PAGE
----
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Take root in Rushford Peterson Valley

By Kirsten Zoellner

Fri, Jun 21st, 2013
Posted in Peterson Features

There it is in three little words; Rushford Peterson Valley. More than two years of research, collaboration, and effort and an embraceable brand sets roots in three communities.

The Rushford Peterson Area Branding Council, made up of volunteers from the cities of Rushford, Rushford Village, and Peterson, revealed the brand to more than 30 people at a presentation last Monday at Montini Hall in Rushford. Through a one hour PowerPoint and question-and-answer portion, the group deftly laid out the what the brand can do, the strategy behind it, and how it can grow the tri-city community both in tourism and in its economic foundation. Already stocked, as economic amenities go for small towns, the communities are looking to broaden the number of people who live, work, play, and return there.

“We’ve been on quite a journey,” noted Council Chairman Doug Botcher. “We’ve spent a lot of time, but we look at it as time spent as an investment in our area. Early on we established a goal to develop a community brand that would attract visitors and new residents.”

The Branding Council is confident that the Rushford Peterson Valley brand can stand on its own. “Roger Brooks, founder of Destination Development International, recommends that a brand can positively pass a gauntlet of 13 all-important definitive community questions,” added Peggi Redalen, council member and City of Rushford Village representative. The newly unveiled brand easily surpasses the recommendation.

“Sometimes the thing that makes your destination unique is as clear as the nose on your face or the river that flows past daily,” continued Redalen. “We are all inseparably linked by that very river, by an encompassing valley, by the formidable bluffs that surround us, by the natural elements that thrive here, and by a trail that connects us. It is a distinctive natural habitat. Our communities are an extension of that natural landscape on which they are sited. There is magic in the Rushford Peterson Valley area that keeps people living here, that beckons to visitors, and keeps people coming back.”

The concept of branding, which was described as “total sum of mental associations that are triggered by a name,” is relatively unheard of for small communities. As the council has pointed out, no commercial branding expert has ever created an established brand with a community population smaller than 3,500 people. Breaking new ground in branding, the council feels it can be successfully done.

“Livable communities are keenly aware of their specific attributes that create a sense of place and give them character. It is important to bring the brand to life with activities and events that support and highlight each community and that each community will therefore naturally embrace,” said Redalen. “Great brands create a memory. They make you want to go there. They are a promise that you will deliver on the perception that people have of you. Those perceptions are built on product and communicated by marketing.”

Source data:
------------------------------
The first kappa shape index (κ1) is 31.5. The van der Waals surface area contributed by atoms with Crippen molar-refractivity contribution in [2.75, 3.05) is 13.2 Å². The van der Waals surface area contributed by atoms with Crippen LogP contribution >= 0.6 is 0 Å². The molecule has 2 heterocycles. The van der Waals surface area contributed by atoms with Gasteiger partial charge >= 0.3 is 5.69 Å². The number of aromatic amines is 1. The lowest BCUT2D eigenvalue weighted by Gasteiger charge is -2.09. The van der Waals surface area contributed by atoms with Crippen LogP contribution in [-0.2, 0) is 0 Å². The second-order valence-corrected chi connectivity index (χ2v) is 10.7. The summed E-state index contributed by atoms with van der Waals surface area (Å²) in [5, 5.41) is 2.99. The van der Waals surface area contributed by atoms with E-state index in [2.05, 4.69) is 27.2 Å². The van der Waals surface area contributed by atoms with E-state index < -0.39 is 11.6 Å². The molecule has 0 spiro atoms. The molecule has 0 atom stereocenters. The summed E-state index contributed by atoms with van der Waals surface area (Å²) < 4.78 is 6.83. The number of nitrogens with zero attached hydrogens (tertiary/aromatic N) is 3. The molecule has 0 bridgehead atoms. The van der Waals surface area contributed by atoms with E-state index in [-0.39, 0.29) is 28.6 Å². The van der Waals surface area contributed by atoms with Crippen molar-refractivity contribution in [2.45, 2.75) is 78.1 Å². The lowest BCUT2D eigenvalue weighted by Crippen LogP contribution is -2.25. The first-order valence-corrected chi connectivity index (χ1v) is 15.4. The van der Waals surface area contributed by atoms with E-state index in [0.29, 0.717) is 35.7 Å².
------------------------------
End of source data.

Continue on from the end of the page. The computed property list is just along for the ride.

With the brand revealed, how, when, and where the communities will use them remains to be seen. ““We have an opportunity to enhance the Rushford Peterson Valley by the choices we make about our current circumstances. Our options about how to make the most of the Rushford Peterson Valley is in every decision we make as a community,” noted Council Member Terri Benson. “The Rushford Peterson Valley is about living, observing, participating in the sustainability, development and growth of our communities.”

“The vision of where to utilize the logo tagline is to incorporate them into a marketing campaign that is consistent for a variety of projects. They could be for entrepreneurship ventures, community social groups, volunteer or improvement, educational advancements, and tourism marketing. Our brand connects the communities for growth, but also invites new saplings to grow here,” Benson added.

“The visual aids are vital pieces to our area brand. They remind us of our goal and direction. The brand is driven by a feeling – our essence as communities. It is why we choose to be a part of this area. The determination to use the brand is not about consciously thinking about ‘How am I going to use this,’ ‘Where am I going to put it,’ but rather living the brand by the choices we make as a community, in our life and in our businesses every day.”